High–speed broadband "at affordable prices" and the continuation of the Mobile Black Spot Program are some of the plans for rural and regional Australia revealed in the 2017 Federal Budget, announced by Treasurer Scott Morrison tonight.
"$29.5 billion in equity in the National Broadband Network and will provide a commercial loan of up to $19.5 billion to NBN Co Limited to be repaid by June 2021," a statement from the office of Communications and the Arts reads.
"Delivering high–speed broadband to remote and regional Australia is a key priority. By the end of April 2017, services were already available to over two million of these homes and businesses through fixed line, fixed wireless and satellite infrastructure, and will be available to around 3.6 million remote and regional premises by 2020."
The Australian Government is also implementing the Regional Broadband Scheme, where all fixed line network owners (including NBN) will "contribute funding proportionally to the size of their networks, replacing NBN's internal cross-subsidy."
The Government says this is to "provide a sustainable and transparent funding source for NBN's fixed wireless and satellite networks. The company's fixed wireless and satellite networks provide essential broadband services to regional Australians and are expected to be largely complete in 2018."
The Mobile Black Spot Program will continue, with the Government's investment of $160.0 million for rounds one and two from 2015–16 going towards 765 new or upgraded base stations across regional and remote Australia.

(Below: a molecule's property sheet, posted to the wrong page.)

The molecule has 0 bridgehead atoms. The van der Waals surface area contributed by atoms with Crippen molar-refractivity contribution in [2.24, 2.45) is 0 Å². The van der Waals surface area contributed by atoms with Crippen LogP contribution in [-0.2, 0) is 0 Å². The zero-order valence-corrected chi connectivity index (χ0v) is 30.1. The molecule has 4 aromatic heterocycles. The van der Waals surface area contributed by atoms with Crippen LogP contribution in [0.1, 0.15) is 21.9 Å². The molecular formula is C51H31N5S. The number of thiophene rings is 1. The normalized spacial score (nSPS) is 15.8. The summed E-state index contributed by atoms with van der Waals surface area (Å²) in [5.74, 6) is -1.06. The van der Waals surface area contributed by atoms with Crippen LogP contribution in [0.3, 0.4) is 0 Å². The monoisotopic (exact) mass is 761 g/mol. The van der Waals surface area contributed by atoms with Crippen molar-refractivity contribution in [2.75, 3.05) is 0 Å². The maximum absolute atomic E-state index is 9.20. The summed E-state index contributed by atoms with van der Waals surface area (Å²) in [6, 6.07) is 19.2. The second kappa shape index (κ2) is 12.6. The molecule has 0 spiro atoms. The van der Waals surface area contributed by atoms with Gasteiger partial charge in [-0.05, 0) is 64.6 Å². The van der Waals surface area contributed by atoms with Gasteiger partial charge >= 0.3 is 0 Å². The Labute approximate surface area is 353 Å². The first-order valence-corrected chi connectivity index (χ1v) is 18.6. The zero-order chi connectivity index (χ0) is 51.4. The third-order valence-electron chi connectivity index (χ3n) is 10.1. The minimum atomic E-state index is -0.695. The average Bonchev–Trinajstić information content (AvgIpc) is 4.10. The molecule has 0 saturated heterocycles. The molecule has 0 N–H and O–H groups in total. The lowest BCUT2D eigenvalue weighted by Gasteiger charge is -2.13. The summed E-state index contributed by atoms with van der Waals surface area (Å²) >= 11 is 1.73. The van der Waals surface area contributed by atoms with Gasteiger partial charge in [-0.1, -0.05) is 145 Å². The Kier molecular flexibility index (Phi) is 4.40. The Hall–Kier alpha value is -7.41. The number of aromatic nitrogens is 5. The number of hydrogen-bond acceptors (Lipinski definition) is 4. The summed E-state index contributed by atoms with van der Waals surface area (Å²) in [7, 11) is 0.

"In total, rounds 1 and 2 of the program will deliver more than $598.0 million in new investment including co-investment from state governments, third parties and mobile network operators. The Australian Government has committed an additional $60.0 million from 2017–18 to 2019–20 to target specific mobile black spots announced during the 2016 election," the statement reads.
114 Optus, 577 Telstra and 74 Vodafone base stations will be deployed.
Optus owns and maintains the largest fleet of satellites across Australia, but at the same time the number-two telco can't rival its larger competitor Telstra for mobile network coverage in rural and remote parts of Australia. It makes sense, then, for Optus to boost its coverage in black spots using a series of small cells — lower-powered portable radio nodes that are much easier to install than a full mobile tower — that connect to its satellite network. And that's exactly what the company is doing.